Southwestern Bell Tel. Co. v. Travelers Indem. Co.

Annotate this Case

479 S.W.2d 232 (1972)


No. 5-5869.

Supreme Court of Arkansas.

April 24, 1972.

Donald K. King and Charles G. Hollis, Little Rock, for appellant.

*233 Wright, Lindsey & Jennings, Little Rock, for appellee.

HOLT, Justice.

Appellant-insured initiated a declaratory judgment action seeking to establish that appellee-insurer was obligated to defend, under the provision of an insurance policy issued by appellee, a personal injury suit brought against appellant. The trial court agreed with the appellee that the policy's exclusionary language exempted appellee from defending appellant. For reversal of that judgment, the appellant contends that the trial court's decision and judgment in favor of appellee and against appellant contradicts the law and the undisputed evidence.

In March, 1969, the appellant entered into a written contract with an independent contractor to perform certain plowing, trenching work, and lay appellant's telephone ground cables and wires. This construction work was covered by an "Owners' and Contractors' Protective Liability Policy" issued by appellee. This policy specifically designated coverage for the work operation to be performed by the appellant's contractor. The contractor proceeded to dig the required trenches and lay the cables and wires. After the telephone wires and cables were laid, including service wires to a Mr. Thompson's residence, the trenches were then backfilled by the contractor and the machinery removed from the construction site. The appellant's construction supervisor inspected its contractor's work the latter part of August, 1969, and wrote on their contract, "WORK PERSONALLY INSPECTED AND FOUND TO BE COMPLETED IN A SATISFACTORY MANNER." A few days later, about September 1, appellant paid its contractor in full for the completed work under the contract. About two months later, the Thompsons' grandson was injured when he tripped and fell on the Thompson premises because of a depression in the trench which had resulted from the settling of the backfill due to rainfall. The contractor, shortly thereafter at appellant's request, shoveled sufficient dirt in the trench to correct the depression. Subsequently, a court action was instituted against the appellant to recover damages for the child's injuries.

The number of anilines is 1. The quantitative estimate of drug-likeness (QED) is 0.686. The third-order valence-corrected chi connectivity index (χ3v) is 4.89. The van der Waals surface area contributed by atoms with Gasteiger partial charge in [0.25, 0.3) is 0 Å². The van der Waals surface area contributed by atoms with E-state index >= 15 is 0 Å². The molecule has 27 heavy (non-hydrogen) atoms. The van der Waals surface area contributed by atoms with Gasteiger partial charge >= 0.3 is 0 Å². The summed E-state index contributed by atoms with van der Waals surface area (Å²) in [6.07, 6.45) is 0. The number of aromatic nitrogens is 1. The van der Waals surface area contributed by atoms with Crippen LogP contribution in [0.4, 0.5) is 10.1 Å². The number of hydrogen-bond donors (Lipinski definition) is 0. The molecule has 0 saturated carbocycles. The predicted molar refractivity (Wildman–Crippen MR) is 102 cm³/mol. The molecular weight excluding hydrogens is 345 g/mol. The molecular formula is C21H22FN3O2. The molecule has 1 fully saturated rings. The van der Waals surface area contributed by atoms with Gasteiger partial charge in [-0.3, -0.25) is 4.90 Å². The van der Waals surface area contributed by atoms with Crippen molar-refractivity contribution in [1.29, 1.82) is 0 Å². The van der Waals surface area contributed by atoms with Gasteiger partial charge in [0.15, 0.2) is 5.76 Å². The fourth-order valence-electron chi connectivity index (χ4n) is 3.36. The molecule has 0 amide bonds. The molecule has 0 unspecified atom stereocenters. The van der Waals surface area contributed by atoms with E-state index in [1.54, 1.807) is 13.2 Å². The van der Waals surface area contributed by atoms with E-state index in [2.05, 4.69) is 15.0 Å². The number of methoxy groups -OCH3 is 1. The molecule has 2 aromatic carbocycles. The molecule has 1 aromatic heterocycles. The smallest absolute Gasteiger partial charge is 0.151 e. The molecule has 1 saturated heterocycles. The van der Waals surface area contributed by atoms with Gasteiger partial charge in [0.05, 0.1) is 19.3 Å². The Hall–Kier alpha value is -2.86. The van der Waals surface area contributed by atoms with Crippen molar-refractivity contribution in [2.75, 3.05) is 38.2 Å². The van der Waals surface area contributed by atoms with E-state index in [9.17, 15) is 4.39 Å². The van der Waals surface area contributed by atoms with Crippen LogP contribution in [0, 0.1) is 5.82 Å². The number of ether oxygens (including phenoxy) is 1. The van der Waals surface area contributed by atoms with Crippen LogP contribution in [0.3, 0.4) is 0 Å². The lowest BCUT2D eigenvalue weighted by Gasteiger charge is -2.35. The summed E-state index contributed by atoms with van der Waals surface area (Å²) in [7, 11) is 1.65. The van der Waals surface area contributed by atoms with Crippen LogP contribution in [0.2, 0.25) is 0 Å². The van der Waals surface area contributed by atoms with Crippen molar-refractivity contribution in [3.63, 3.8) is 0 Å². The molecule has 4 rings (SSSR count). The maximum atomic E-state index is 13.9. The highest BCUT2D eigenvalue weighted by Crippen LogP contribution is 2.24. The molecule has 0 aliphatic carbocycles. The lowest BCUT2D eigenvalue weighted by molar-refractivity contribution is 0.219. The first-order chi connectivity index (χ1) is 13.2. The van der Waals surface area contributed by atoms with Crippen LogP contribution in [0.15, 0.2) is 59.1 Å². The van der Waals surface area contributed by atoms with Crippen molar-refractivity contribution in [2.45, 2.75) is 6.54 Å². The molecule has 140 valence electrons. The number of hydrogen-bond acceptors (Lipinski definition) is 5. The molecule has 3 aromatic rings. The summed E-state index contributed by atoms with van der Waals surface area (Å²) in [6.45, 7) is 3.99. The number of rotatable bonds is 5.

In support of its contention that appellee should defend appellant in this action, the appellant focuses its appeal upon that portion of the insurance policy which reads:

"The company will pay on behalf of the insured all sums which the insured shall become legally obligated to pay as damages because of Coverage A. bodily injury * * * to which this policy applies, caused by an occurrence and arising out of (1) operations performed for the named insured by the contractor designated in the declarations at the location designated therein * * *. (2) * * * and the company shall have the right and duty to defend any suit against the insured seeking damages on account of such bodily injury * * *."